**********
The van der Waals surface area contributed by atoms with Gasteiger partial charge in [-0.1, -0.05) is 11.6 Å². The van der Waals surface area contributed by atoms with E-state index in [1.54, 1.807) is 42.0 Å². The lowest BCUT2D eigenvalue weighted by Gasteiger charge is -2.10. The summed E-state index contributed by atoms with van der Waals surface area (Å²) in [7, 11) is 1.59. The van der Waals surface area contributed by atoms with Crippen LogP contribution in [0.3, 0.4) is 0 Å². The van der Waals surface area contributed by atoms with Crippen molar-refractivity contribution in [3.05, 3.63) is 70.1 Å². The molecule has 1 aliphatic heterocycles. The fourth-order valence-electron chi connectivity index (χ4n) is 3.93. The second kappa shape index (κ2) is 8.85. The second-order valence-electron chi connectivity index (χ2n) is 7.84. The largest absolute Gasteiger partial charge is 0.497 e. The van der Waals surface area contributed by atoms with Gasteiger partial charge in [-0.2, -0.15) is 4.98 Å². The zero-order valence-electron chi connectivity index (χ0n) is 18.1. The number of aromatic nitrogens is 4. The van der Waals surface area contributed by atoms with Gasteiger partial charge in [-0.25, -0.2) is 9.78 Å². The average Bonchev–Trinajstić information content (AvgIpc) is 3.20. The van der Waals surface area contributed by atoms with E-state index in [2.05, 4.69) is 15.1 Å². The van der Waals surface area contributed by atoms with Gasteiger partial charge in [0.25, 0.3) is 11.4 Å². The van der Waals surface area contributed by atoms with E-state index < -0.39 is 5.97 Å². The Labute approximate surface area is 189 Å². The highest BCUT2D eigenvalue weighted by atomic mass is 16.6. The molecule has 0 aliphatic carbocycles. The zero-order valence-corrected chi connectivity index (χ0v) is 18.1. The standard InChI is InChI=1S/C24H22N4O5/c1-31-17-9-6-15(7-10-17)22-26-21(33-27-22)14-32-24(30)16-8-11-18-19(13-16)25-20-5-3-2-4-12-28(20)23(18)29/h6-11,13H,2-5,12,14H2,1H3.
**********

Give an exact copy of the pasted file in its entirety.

The van der Waals surface area contributed by atoms with Gasteiger partial charge in [-0.1, -0.05) is 11.6 Å². The van der Waals surface area contributed by atoms with E-state index in [1.54, 1.807) is 42.0 Å². The lowest BCUT2D eigenvalue weighted by Gasteiger charge is -2.10. The summed E-state index contributed by atoms with van der Waals surface area (Å²) in [7, 11) is 1.59. The van der Waals surface area contributed by atoms with Crippen LogP contribution in [0.3, 0.4) is 0 Å². The van der Waals surface area contributed by atoms with Crippen molar-refractivity contribution in [3.05, 3.63) is 70.1 Å². The molecule has 1 aliphatic heterocycles. The fourth-order valence-electron chi connectivity index (χ4n) is 3.93. The second kappa shape index (κ2) is 8.85. The second-order valence-electron chi connectivity index (χ2n) is 7.84. The largest absolute Gasteiger partial charge is 0.497 e. The van der Waals surface area contributed by atoms with Gasteiger partial charge in [-0.2, -0.15) is 4.98 Å². The zero-order valence-electron chi connectivity index (χ0n) is 18.1. The number of aromatic nitrogens is 4. The van der Waals surface area contributed by atoms with Gasteiger partial charge in [-0.25, -0.2) is 9.78 Å². The average Bonchev–Trinajstić information content (AvgIpc) is 3.20. The van der Waals surface area contributed by atoms with E-state index in [2.05, 4.69) is 15.1 Å². The van der Waals surface area contributed by atoms with Gasteiger partial charge in [0.25, 0.3) is 11.4 Å². The van der Waals surface area contributed by atoms with E-state index < -0.39 is 5.97 Å². The Labute approximate surface area is 189 Å². The highest BCUT2D eigenvalue weighted by atomic mass is 16.6. The molecule has 0 aliphatic carbocycles. The zero-order valence-corrected chi connectivity index (χ0v) is 18.1. The standard InChI is InChI=1S/C24H22N4O5/c1-31-17-9-6-15(7-10-17)22-26-21(33-27-22)14-32-24(30)16-8-11-18-19(13-16)25-20-5-3-2-4-12-28(20)23(18)29/h6-11,13H,2-5,12,14H2,1H3.